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Stefanos Tsitsipas chases down a Novak Djokovic drop shot during the Roland Garros final.

Brain Game: Djokovic's Drop Shot Success vs. Tsitsipas

How Djokovic won the drop shot battle – and the Roland Garros war – against Tsitsipas

Forty-nine drop shots.

Novak Djokovic defeated Stefanos Tsitsipas 6-7(6), 2-6, 6-3, 6-2, 6-4 to win his second Roland Garros title on Sunday, with drop shots being an integral part of his stunning comeback victory. Djokovic hit 27 drop shots, including nine for clean winners, while Tsitsipas was not far off with 22 drop shots of his own.

The two players combined for an average of one drop shot every six points, or basically one a game for 48 games. The drop shot moved from a side-show, secondary tactic, to become a key strategic ploy to yank the opponent to all compass points of Court Philippe-Chatrier.

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The last drop shot of the match was hit by Djokovic with Tsitsipas serving at 30/15, 3-5 in the fifth set. Djokovic’s drop shot adroitly displayed the strategic cunning of the Serb to escape one pattern of play that favoured Tsitsipas and shift gears into another that attacked the Greek’s legs and spirit.

Tsitsipas hit two forehands cross court to Djokovic’s forehand to start the rally, trying to bulldoze a forehand error just like he had successfully done in the opening two sets. Djokovic bailed out of the Deuce court exchange by taking his second forehand high down the line to Tsitsipas’ backhand. The high percentage shot for the Greek was now cross court to Djokovic’s backhand.

That’s where the trap was set.

Djokovic stepped forward to the backhand groundstroke like he was going to rifle it back cross court to Tsitsipas’ backhand. He then switched at the last second and hit a deft drop shot up the line that Tsitsipas could only watch.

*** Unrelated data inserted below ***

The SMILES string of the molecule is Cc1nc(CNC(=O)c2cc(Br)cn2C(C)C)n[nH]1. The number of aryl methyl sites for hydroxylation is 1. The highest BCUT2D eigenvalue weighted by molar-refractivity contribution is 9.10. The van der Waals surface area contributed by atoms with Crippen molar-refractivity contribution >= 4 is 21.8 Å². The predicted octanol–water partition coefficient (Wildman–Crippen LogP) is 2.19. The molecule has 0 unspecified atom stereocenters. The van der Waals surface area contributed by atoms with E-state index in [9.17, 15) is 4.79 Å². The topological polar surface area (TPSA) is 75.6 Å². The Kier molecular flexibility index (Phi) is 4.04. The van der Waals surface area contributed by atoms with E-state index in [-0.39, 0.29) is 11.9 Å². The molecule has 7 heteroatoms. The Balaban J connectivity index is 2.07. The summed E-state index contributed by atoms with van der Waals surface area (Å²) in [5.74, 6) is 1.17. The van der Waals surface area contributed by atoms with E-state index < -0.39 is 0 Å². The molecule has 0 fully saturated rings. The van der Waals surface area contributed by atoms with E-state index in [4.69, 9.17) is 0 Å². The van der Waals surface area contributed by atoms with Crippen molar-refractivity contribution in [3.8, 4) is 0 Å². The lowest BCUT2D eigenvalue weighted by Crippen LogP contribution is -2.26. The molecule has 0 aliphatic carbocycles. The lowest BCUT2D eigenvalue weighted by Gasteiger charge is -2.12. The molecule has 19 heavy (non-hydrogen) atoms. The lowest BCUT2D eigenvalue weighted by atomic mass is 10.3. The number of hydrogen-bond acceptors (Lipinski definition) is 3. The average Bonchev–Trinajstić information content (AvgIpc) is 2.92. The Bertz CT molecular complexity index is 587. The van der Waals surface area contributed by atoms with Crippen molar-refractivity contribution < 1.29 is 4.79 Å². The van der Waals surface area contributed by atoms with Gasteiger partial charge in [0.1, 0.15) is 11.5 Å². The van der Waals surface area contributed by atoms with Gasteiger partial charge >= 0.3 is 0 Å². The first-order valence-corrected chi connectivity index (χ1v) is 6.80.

Wily from Djokovic. Deflating for Tsitsipas.

Djokovic started with a flurry of eight drop shots in the first set, while Tsitsipas hit back with nine of his own. These early drop shots were designed more as a clever surprise tactic by both players as well as inducing the lactic acid buildup in their opponent’s legs from sprinting forward.

Djokovic hit six drop shots in the second set, with two being outright winners from the forehand wing. He gradually moved away from drop shots with five in the third set and just one in set four. He had found other strategic ways to break down Tsitsipas’ game.

Djokovic came back to the tactic in the fifth set, hitting seven. As the match progressed, Tsitsipas attacked less and played neutral from deeper behind the baseline, which was to Djokovic’s benefit. Once the final set rolled around, Djokovic reached back into his bag of drop shot tricks to punish Tsitsipas for camping too far behind the baseline.

Break Points
In the initial two sets, Tsitsipas got a look at eight break points, converting three of them. In the remaining three sets, Tsitsipas failed to sniff a single break point, while Djokovic feasted on 13 break points, winning four of them. The depth of Djokovic’s groundstrokes pushed Tsitsipas back to a location from where he could not hurt Djokovic. Then the drop shot barrage savaged the Greek’s legs and lungs as he was constantly pulled to the front of the court. That took its toll as the break point opportunities evaporated.

Rally Length
The dominant grouping of points in the final was in the 0-4 shot range, where almost 54 per cent of total points were played. That means each player hit a maximum of just two shots in the point for over half of all points played.

Rally Length Breakdown

  • 0-4 Shots = 53.7% (167)
  • 5-8 Shots = 27.7% (86)
  • 9+ Shots = 18.6% (58)
  • Total = 311

When Tsitsipas had to hit two shots or less to win the point, he forged a three-point advantage (85-82) against Djokovic for the match. In the first two sets which Tsitsipas won, his winning margin in the 0-4 shot rally length was a healthy 40-25. Djokovic dominated the match when the rally reached five shots or longer, winning 82 points to 62. In the last three sets, that margin was a resounding 48-32.

Tsitsipas started so strongly, but the energy and focus that was required to build a two-set lead ultimately became unsustainable. Once Djokovic broke early in the third set, he said post-match, “I liked my chances from then onwards. I felt like he was starting to overthink… I got into his head,” he said.

Sprinting side to side against Djokovic in a Grand Slam final on the crushed red earth is challenging enough. Lunging forward to also cover 27 drop shots in the shadow of the net proved a bridge too far.